By Bob Roehr
This was the year of marriage rights – again. And the subject is likely to cop top honors for several more years to come before the final chapter is written. But in some senses they may all seem a tad anticlimactic when compared with 2004.
The stage had been set by the Massachusetts supreme court with the dramatic decision in November 2003: “The Massachusetts Constitution affirms the dignity and equality of all individuals. It forbids the creation of second-class citizens … The Commonwealth has failed to identify any constitutionally adequate reason for denying civil marriage to same-sex couples.”
However, the court gave the legislature six months in which to take action before its order took effect. Legislators asked the court if they might create civil unions instead. Early in 2003, the court said no; “Without the right to choose who to marry, same-sex couples are not only denied full protection of the laws, but are ‘excluded from the full range of human experience.'”
Social conservatives preached gloom and doom, demanding that the legislators send a constitutional amendment to the people to let them decide the issue. The politicians obliged, setting a date for a constitutional session. Pro-gay forces mustered their own social and political capital for the fight.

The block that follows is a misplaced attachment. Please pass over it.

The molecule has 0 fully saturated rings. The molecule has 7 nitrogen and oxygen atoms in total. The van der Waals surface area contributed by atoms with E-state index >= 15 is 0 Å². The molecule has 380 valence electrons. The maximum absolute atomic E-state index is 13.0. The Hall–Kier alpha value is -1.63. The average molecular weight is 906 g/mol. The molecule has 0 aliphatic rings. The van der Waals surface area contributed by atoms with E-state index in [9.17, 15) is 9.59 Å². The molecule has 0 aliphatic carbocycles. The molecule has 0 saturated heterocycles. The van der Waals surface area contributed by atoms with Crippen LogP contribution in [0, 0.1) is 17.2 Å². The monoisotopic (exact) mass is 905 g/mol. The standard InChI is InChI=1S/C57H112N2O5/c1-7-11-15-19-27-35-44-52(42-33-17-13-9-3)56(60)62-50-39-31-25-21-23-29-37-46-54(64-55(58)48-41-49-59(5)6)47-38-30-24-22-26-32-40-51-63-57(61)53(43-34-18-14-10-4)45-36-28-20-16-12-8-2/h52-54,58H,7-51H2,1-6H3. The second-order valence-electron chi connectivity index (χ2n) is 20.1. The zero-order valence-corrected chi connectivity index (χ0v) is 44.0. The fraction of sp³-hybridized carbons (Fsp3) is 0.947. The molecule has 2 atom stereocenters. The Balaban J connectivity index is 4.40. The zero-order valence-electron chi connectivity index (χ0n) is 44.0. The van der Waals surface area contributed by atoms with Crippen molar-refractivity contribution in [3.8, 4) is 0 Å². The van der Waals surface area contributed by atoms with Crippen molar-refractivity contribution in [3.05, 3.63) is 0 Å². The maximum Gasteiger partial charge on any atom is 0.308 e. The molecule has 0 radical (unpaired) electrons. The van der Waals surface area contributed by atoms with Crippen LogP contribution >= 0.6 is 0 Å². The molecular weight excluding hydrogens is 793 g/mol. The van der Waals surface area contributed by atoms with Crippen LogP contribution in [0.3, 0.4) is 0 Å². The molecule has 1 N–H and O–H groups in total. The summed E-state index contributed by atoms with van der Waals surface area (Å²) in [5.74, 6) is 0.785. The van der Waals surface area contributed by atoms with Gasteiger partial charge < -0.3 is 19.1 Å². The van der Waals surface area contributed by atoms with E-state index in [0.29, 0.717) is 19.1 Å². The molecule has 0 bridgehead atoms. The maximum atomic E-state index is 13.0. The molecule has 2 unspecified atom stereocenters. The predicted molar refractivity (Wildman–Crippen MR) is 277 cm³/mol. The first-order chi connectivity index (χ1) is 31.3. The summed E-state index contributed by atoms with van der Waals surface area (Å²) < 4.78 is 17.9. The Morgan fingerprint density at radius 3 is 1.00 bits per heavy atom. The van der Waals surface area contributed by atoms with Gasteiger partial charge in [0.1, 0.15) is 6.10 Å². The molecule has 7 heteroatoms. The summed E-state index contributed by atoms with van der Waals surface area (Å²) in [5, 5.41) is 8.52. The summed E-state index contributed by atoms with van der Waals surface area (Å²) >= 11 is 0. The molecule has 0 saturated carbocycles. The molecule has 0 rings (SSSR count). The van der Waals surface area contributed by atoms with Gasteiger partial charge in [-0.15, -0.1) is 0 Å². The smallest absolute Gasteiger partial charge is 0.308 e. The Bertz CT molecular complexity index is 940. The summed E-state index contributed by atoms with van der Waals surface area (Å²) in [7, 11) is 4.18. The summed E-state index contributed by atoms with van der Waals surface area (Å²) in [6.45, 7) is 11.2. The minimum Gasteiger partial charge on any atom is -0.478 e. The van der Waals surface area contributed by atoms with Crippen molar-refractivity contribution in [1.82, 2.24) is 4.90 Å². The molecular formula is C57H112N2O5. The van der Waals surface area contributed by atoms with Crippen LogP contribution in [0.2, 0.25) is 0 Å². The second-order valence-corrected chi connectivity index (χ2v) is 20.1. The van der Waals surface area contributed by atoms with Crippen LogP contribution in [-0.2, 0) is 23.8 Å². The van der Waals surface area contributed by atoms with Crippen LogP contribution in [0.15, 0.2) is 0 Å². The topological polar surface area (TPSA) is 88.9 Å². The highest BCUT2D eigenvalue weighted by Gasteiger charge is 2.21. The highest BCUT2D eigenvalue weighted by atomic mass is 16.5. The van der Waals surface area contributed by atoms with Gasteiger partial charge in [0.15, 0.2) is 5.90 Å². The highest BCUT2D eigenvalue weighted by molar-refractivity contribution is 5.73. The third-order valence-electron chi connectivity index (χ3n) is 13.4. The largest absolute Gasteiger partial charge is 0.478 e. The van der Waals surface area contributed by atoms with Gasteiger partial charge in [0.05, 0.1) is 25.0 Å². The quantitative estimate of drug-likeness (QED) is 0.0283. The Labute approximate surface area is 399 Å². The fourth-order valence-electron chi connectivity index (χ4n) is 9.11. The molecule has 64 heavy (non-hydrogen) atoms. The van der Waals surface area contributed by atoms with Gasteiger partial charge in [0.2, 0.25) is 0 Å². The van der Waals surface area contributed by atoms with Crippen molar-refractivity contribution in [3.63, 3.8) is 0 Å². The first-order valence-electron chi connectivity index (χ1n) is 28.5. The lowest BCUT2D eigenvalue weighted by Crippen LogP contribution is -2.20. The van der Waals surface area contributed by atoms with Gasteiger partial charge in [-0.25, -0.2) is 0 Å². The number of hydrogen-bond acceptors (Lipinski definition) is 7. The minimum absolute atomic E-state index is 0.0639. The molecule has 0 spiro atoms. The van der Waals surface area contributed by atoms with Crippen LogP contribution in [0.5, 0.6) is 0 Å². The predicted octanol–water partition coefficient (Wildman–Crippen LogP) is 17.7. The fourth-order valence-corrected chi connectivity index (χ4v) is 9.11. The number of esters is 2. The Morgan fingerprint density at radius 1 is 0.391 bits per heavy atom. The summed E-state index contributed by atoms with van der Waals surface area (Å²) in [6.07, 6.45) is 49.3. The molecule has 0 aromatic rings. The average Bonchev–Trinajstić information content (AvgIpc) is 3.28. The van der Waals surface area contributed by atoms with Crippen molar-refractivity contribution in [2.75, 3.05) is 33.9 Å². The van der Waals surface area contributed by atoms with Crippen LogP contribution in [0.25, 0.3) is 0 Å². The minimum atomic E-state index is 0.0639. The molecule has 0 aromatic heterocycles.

The first session deadlocked over competing versions of an amendment and adjourned after three days of debate in early February.
That drama was upstaged on Feb. 12 with the peal of wedding bells from San Francisco. Shortly before noon, lesbian icons Del Martin, 83, and Phyllis Lyon, 79, became the first same-sex couple granted a marriage license in city hall. Their celebratory photo was splashed across the front page of the San Francisco Chronicle and papers in many other cities.
Newly elected mayor Gavin Newsom, movie star handsome and heterosexual, had hatched a plan to use California’s gender-neutral marriage laws and an interpretation from the city’s lawyers that refusing to issue marriage licenses to same sex couple was unconstitutional under the state charter.
And the floodgates opened. Gay and lesbian couples, many with kids in tow, rushed to city hall to get married. Hundreds stood in line in the rain over the weekend to get their licenses. Many of them had been together for decades.
Other local officials in various corners of the country dared to join the fray for marriage equality: Sandoval County, New Mexico; New Paltz, New York, and Portland, Oregon were among the most prominent.